Simon LeBon and his ’80s pop-icon bandmates are no longer the young generation. But they’ve still got something to say.By Bryan Reesman
THIS COULD BE Duran Duran’s Davy Jones moment. It has, after all, been 26 years since the British bandmates released their first album, backed by racy videos and those handsome visages. Two and a half decades, plus a year and some months on top of that is a long time, long enough for young fans — especially all those young female fans who obsessed over Simon LeBon, Nick Rhodes, and the three unrelated Taylor boys, John, Andy, and Roger — to have grown up and given birth to even younger fans. Fans of Justin Timberlake, maybe.
So it’d be easy to imagine Duran Duran perpetually living out the scene from The Brady Bunch Movie, in which Davy Jones sings “Girl” to a bunch of breathless 40-something women who had idolized him when they were teenagers. (Except that Duran Duran would be singing “Girls on Film.”) Instead, the original bandmates, minus guitarist Andy Taylor, have decided to keep up with the musical times. Their new album, Red Carpet Massacre, a whimsical take on today’s celebrity culture, offers a new, more modern sound. And that sound, it turns out, was heavily influenced by none other than Justin Timberlake and producer Timbaland ,who has helped craft hits for Timberlake, Ludacris, and the Pussycat Dolls, among others.
American Way caught up with LeBon and Rhodes in England to talk about Timberlake’s role as well as wolf whistles and salty popcorn.
More than a few critics in the 1980s thought Duran Duran wouldn’t survive the decade, much less be releasing a new album in 2007. What do you think about such naysayers?
RHODES: It’s very tempting to just make a loud raspberry sound, isn’t it? I think it’s very hard for anyone to tell what’s going to happen. Artists themselves never have any idea. That’s why we’re always nervous wrecks.
LEBON : We’re lucky, because we’re still doing what we want to do. We’ve managed to maintain our career without a break, so it would be very easy to look at the people who were in the same class, so to speak, and feel superior. But I don’t.
LEBON: We’d met Justin and Timbaland on the night of the [MTV Video Music Awards] in 2003, when we received our Lifetime Achievement Award. I think Timbaland was having a chat with Justin over a pint of ale and mentioned that he was doing the Duran Duran project. Justin said, “You’re not doing it without me!”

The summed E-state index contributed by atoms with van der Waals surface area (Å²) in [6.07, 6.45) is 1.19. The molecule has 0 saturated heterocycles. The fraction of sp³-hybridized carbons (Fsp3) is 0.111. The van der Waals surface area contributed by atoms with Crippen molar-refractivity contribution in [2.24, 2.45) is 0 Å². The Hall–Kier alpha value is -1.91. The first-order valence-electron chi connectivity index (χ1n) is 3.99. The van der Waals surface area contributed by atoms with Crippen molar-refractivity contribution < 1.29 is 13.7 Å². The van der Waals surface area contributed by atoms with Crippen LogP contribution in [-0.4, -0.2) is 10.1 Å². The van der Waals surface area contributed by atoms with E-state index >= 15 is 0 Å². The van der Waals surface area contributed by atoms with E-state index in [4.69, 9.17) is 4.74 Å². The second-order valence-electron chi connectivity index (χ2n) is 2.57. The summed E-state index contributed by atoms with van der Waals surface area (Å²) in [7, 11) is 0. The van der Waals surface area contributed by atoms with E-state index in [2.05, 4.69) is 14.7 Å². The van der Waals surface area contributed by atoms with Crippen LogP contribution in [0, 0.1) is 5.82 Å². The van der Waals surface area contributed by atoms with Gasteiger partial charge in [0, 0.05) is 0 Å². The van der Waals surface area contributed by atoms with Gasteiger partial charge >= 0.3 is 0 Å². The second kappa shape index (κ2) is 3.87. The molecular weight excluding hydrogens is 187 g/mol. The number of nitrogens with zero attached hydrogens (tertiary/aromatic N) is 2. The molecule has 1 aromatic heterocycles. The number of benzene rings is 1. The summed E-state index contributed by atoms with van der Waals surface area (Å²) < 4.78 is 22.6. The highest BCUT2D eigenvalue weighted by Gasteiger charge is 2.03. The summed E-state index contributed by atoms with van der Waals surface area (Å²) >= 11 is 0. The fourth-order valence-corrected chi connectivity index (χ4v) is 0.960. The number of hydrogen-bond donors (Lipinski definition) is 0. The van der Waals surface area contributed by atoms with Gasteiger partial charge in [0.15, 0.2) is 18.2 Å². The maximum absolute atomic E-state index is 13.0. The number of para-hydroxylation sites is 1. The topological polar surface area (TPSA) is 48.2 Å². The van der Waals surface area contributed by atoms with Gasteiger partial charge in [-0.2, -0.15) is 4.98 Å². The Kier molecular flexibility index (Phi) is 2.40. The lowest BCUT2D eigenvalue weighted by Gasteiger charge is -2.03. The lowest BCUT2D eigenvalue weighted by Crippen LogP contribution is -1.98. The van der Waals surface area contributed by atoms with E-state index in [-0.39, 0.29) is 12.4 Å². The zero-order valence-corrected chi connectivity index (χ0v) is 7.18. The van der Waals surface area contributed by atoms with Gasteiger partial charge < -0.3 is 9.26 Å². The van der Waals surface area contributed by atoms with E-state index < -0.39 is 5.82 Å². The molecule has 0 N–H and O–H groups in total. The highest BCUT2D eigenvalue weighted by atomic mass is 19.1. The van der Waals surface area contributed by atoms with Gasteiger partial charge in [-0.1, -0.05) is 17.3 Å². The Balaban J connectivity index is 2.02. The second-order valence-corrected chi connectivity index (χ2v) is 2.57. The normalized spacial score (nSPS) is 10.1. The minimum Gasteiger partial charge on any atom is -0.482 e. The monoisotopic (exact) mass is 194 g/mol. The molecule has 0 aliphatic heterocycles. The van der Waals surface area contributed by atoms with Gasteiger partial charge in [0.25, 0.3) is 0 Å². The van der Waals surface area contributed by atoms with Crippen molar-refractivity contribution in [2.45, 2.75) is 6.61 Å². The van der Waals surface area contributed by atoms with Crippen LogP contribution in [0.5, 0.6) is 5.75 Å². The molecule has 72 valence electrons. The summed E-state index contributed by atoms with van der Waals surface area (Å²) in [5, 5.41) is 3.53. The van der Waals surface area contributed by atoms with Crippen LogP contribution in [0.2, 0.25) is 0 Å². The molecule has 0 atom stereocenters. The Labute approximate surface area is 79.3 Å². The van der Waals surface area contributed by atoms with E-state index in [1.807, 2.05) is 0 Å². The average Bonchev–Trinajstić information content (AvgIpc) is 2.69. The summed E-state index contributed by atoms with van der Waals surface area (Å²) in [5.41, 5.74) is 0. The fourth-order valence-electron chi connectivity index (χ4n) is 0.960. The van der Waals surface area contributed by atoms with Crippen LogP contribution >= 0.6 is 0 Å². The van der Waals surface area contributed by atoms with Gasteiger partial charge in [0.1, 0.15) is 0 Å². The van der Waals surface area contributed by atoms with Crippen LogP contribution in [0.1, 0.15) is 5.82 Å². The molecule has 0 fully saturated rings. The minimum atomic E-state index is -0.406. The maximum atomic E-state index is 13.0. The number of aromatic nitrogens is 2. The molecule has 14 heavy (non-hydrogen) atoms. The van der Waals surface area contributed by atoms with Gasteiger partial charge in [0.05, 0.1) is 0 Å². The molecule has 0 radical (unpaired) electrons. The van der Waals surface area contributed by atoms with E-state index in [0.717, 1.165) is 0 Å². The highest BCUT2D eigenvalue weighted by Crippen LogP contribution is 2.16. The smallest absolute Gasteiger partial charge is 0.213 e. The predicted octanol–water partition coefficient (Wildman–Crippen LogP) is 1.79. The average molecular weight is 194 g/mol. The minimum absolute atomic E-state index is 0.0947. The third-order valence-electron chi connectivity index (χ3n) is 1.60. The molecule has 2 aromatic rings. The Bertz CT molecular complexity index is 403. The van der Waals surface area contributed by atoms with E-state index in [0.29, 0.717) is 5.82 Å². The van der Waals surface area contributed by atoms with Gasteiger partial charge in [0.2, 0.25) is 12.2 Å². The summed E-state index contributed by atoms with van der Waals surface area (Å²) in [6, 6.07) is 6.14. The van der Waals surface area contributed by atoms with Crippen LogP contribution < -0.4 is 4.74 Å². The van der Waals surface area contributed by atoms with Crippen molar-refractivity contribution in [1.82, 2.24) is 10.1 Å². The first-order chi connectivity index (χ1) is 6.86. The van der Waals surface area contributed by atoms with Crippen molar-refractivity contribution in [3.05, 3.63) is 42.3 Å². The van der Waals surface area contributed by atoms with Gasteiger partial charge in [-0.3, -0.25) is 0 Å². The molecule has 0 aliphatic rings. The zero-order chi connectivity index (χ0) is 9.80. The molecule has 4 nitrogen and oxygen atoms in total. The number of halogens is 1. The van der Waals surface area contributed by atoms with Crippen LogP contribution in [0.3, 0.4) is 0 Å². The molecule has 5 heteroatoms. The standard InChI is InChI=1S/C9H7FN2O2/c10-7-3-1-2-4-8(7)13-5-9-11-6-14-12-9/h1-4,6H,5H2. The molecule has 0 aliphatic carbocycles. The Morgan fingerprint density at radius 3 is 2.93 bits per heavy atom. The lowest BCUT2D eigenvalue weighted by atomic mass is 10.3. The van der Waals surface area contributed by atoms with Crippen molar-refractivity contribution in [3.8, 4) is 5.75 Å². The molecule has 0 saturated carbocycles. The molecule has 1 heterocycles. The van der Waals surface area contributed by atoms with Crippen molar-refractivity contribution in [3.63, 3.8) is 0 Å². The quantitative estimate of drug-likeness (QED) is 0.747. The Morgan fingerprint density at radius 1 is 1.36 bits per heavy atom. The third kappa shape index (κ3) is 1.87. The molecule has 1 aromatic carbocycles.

RHODES: Clearly, he’s a successful international artist right now. And he’s from a completely different generation, so his musical references are completely different than ours. Justin grew up listening to different things. One of the fortunate coincidences was that he grew up listening to Duran Duran. He loved “Come Undone” and “Ordinary World” [from 1993’s The Wedding Album], and that is what attracted him to the band in the first place. I suppose it would be like us wanting to work with a lot of the people we grew up listening to. It’s perfectly natural.
Some might also think it’s natural to draw connections between Justin Timberlake’s early work and your band’s early work. You know, the whole boy-band thing.
LEBON: We were cited as one of the founders of boy bands, but that’s not quite how we feel about it.
Well, were there any ego issues in working with a producer who is so much younger than you?
RHODES: Often, older artists are wary of working with younger artists, thinking, What are they going to teach me that I don’t already know? But with us and Justin, that simply wasn’t the case. We thought it was a really interesting match. We loved his first solo album. It had killer grooves, and his sensibility was quite close to all the things we’ve always liked — a crossover of dance music, rock music, and electronics.
So why does Justin do only guest harmonies? Why not have him sing out front?
LEBON: I think that’s part of his approach to the whole project. He didn’t want it to necessarily be “featuring Justin Timberlake”; he wanted to do it on the terms of a producer. He hasn’t done any great big solos or been featured in that way, and it wouldn’t be right for us to try and say he had. He was very clear about that.
Where does the title come from?
LEBON: It’s just a bit of a fantasy. I think we all fantasize about chicks in cocktail dresses handbagging each other on the red carpet. We have a pretty normal view of these kinds of events. On the one hand, we’re fascinated by them, and on the other hand, they’re so contrived and ridiculous, you can’t help but laugh about it.
Duran Duran is back. The ’80s are back. So when will Arcadia — that short-lived, Duran Duran splinter group — come back?
RHODES: EMI is going to do a special version of that album [So Red the Rose]. I want to restore some of the tracks that were edited because there was [not enough] space on the vinyl. There is another instrumental that was untitled; I would like to restore it so that the full body of the Arcadia project is on one album. We are talking about potentially playing a song or two from Arcadia and Power Station on the next tour.
Duran Duran recently played at the Concert for Diana. Simon, I heard the late Princess of Wales checked you out at a gym years ago?
LEBON: She wolf whistled. I was bending down to tie my shoes, and she said, “I’d recognize those legs anywhere.” It made me laugh. She was a funny girl.
What would your fans be surprised to learn about you?
LEBON: I like salty popcorn when I go to the movies.
RHODES: When my [high school] chemistry teacher, who used to go and put bets on horses for us, left the classroom, it was not a good room to be in, because people lit up paper darts on Bunsen burners and threw them around the room. I’m amazed that the school never burned down. And I used to get left in charge.